At one time during this period, we could not figure out why fewer than 40% of our patients were pre-appointed by the hygienists, as was the office policy. All of our hygienists had agreed to pre-appoint, and everyone realized the importance of pre-appointment to office efficiency. One of our hygienists - a lovely person otherwise; she was very young - would appear cooperative to my husband and to me, but had been spreading unrest with the rest of the staff and telling them that any efforts to hold them accountable for productivity would be unprofessional and demeaning. When she left the office, it was discovered that not one of her patients had been pre-appointed. When we added up the cost of trying to track down all of her patients to get them back on recall, Jim was finally convinced that we had to take action and begin accountability measures. By just keeping track of how many patients were pre- scheduled, our numbers went from about 40% per hygienist to more than 90% per hygienist in just three months. Unbelievable! That was about 10 years ago, and those improved numbers have remained at 90% ever since.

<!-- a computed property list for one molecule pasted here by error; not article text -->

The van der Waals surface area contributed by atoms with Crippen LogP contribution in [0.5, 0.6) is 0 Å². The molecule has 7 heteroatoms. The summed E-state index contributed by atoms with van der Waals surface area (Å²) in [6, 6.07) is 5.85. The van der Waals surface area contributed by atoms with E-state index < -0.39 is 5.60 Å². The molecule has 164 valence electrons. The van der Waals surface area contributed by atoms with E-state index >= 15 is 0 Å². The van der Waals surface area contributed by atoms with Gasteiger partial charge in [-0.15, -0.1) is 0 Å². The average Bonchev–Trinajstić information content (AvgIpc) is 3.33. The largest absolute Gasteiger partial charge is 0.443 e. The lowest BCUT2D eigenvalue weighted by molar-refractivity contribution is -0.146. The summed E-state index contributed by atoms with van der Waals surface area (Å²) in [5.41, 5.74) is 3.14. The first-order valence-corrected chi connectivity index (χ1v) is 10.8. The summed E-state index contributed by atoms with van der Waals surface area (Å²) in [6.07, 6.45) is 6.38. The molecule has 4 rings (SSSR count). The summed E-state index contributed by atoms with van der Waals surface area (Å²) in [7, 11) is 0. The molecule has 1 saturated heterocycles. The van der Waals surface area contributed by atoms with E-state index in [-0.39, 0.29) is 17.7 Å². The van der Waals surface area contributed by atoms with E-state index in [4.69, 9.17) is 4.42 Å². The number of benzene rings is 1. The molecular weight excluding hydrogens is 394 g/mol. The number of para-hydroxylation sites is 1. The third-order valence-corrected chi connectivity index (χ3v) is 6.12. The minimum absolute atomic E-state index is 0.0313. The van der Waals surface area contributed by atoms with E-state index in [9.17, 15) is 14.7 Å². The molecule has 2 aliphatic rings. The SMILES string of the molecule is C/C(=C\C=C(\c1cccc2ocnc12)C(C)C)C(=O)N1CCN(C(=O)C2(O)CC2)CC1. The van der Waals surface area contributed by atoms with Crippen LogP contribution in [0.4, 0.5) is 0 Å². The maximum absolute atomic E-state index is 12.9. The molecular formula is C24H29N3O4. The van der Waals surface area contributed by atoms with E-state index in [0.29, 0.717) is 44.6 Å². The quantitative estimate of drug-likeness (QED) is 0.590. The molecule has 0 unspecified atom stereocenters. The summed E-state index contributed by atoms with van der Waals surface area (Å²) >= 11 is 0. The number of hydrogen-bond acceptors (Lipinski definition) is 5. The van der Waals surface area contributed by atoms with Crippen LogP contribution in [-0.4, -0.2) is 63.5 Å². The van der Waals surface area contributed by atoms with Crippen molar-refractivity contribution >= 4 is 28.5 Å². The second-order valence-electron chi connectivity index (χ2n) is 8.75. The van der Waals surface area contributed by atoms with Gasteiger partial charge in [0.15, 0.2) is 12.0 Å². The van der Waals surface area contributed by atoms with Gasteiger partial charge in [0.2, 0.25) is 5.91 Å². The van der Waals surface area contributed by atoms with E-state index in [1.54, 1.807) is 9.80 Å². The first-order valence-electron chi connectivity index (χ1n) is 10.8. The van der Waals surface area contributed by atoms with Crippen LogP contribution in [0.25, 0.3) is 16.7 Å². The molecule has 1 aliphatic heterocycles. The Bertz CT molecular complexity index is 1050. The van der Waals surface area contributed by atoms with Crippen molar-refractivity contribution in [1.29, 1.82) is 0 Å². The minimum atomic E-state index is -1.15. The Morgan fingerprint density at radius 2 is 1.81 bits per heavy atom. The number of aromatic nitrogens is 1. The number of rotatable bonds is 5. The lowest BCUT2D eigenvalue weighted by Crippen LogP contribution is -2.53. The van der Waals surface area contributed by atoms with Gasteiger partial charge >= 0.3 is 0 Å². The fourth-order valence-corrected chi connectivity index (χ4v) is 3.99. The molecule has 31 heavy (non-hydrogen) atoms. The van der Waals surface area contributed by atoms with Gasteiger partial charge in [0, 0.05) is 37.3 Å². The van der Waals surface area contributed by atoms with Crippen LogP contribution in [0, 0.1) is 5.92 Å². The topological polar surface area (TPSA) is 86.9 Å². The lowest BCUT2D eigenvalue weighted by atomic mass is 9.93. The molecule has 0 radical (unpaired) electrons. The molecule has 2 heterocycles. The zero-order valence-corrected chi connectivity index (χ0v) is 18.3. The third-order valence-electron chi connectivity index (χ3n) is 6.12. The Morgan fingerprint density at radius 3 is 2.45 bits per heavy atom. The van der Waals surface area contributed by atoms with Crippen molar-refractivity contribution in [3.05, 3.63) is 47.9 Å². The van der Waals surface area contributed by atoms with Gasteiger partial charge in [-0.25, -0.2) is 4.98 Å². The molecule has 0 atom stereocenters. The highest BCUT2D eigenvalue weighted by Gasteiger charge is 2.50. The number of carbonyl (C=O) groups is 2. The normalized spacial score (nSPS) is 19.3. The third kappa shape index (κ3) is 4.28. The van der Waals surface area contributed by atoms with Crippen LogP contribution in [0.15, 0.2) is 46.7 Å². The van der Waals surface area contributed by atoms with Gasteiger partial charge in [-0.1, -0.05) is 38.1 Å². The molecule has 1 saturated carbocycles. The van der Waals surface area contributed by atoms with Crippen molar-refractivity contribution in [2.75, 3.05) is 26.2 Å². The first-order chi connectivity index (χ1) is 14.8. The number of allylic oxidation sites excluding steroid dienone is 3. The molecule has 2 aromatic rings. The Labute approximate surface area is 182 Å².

Once the negative behavior involved in passive-aggression is recognized, it is very important that the dentist take steps to encourage improvement, and to take those steps very carefully. First of all, it is important to include in the office manual accountability measures that measure performance and document action steps that will be taken if those performance measures are not met. It is important that staff members know that it is their actions, not just their words, that will be used in their evaluations. Make sure to keep a written log of their performance based upon these objective measurements, and include any negative behavior in their employee evaluations. Also write down “expectations and actions” steps necessary to continue their employment. A copy of these should be kept for your records and given to the employee. It would be a good idea to have all employees sign that they have received their copies.